Saturday, March 07, 2009


I was able to catch Watchmen yesterday and unfortunately it didn't live up to he hype. Normally I'd pass on commenting on it altogether here but I felt like I should since I listed it as the film I wanted to see the most this year. The film was all over the board and while it had some very interesting aspects it came up empty in the end. I found the Doctor Manhattan and Rorschach characters the most interesting parts of the film. Doctor Manhattan had a nice character arc and Rorschach seemed like the only character worth caring about. I've ranted a friends ear off already about the film (sorry Matt) so rather than continue to repeat myself I'll share a few quotes from the press that I think echo my feelings pretty well...
“The reverence is inert, the violence noxious, the mythology murky, the tone grandiose, the texture glutinous. It’s an alternate version of The Incredibles minus the delight.” - Joe Morgenstern The Wall Street Journal
“The problem with Watchmen is, in the end, that it is a bit of a big stiff bore for two acts with an improved, but mostly uninspired third act. Look at Watchmen from the back to the front. Do you care about what has happened to any of these characters, except Rorschach, by the time you leave the theater?” - David Poland Movie City News
And finally a little longer quote that I think sums it up pretty well...
“Watchmen” features this year’s hands-down winner of the bad movie sex award: a moment of bliss that takes place on board Nite Owl’s nifty little airship, accompanied by Leonard Cohen’s “Hallelujah.” (By the way, can we please have a moratorium on the use of this song in movies? Yes, I too have heard there was a secret chord that David played, and blah blah blah, but I don’t want to hear it again. Do you?)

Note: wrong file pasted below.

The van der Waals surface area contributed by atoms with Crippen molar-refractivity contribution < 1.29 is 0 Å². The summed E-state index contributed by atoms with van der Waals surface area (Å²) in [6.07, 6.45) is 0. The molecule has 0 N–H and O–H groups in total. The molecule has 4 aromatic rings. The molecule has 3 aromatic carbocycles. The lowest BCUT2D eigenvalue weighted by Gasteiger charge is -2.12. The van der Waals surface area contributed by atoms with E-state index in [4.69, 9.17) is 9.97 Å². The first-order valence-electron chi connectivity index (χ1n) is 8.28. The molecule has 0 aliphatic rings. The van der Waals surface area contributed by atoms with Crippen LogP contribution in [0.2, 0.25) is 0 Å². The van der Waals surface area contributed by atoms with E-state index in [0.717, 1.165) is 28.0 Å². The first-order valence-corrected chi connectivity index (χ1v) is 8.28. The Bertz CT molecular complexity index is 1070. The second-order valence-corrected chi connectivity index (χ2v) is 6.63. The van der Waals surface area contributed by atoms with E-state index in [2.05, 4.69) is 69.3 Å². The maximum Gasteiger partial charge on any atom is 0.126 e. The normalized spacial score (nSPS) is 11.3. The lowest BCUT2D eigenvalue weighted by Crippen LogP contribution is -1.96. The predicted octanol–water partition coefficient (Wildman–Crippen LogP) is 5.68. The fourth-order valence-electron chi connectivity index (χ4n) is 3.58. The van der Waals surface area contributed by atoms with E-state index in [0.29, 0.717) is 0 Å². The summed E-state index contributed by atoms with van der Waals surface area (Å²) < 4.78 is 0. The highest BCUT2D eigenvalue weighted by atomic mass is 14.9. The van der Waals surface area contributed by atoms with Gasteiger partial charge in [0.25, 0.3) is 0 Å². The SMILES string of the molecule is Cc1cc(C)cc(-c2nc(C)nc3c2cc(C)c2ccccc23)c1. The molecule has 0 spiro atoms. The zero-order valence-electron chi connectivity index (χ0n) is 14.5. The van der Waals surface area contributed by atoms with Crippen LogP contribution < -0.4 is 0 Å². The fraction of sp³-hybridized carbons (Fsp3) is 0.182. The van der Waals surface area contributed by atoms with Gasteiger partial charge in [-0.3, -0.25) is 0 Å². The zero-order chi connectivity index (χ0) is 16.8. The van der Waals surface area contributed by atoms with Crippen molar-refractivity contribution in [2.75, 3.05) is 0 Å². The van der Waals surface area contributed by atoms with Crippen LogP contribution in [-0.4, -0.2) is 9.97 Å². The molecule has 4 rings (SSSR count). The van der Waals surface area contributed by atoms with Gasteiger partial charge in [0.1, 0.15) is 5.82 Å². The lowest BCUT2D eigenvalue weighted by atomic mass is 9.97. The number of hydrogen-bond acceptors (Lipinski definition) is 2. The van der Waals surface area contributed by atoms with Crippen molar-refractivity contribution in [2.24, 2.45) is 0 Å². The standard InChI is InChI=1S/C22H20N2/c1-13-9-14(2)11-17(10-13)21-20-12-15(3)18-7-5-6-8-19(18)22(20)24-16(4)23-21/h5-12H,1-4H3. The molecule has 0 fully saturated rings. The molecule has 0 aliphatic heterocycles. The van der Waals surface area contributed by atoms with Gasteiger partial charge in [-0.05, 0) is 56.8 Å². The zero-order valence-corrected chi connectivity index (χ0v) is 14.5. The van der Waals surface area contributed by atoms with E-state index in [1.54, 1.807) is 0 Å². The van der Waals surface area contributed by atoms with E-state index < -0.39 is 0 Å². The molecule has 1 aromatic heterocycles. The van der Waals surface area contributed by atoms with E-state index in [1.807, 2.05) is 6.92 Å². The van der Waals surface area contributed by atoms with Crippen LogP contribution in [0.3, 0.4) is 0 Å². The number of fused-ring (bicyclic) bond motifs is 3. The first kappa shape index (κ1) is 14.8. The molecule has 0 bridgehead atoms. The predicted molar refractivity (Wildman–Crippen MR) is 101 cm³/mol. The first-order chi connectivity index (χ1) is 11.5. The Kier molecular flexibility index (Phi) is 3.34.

The sex may be laughable, but the violence is another matter. The infliction of pain is rendered in intimate and precise aural and visual detail, from the noise of cracking bones and the gushers of blood and saliva to the splattery deconstruction of entire bodies. But brutality is not merely part of Mr. Snyder’s repertory of effects; it is more like a cause, a principle, an ideology. And his commitment to violence brings into relief the shallow nihilism that has always lurked beneath the intellectual pretensions of “Watchmen.” The only action that makes sense in this world — the only sure basis for ethics or politics, the only expression of love or loyalty or conviction — is killing. And the dramatic conflict revealed, at long last, in the film’s climactic arguments is between a wholesale, idealistic approach to mass death and one that is more cynical and individualistic.

This idea is sickening but also, finally, unpersuasive, because it is rooted in a view of human behavior that is fundamentally immature, self-pitying and sentimental. Perhaps there is some pleasure to be found in regressing into this belligerent, adolescent state of mind. But maybe it’s better to grow up. - A.O. Scott The New York Times

I think I'll go watch The Dark Knight to cleanse my pallet.

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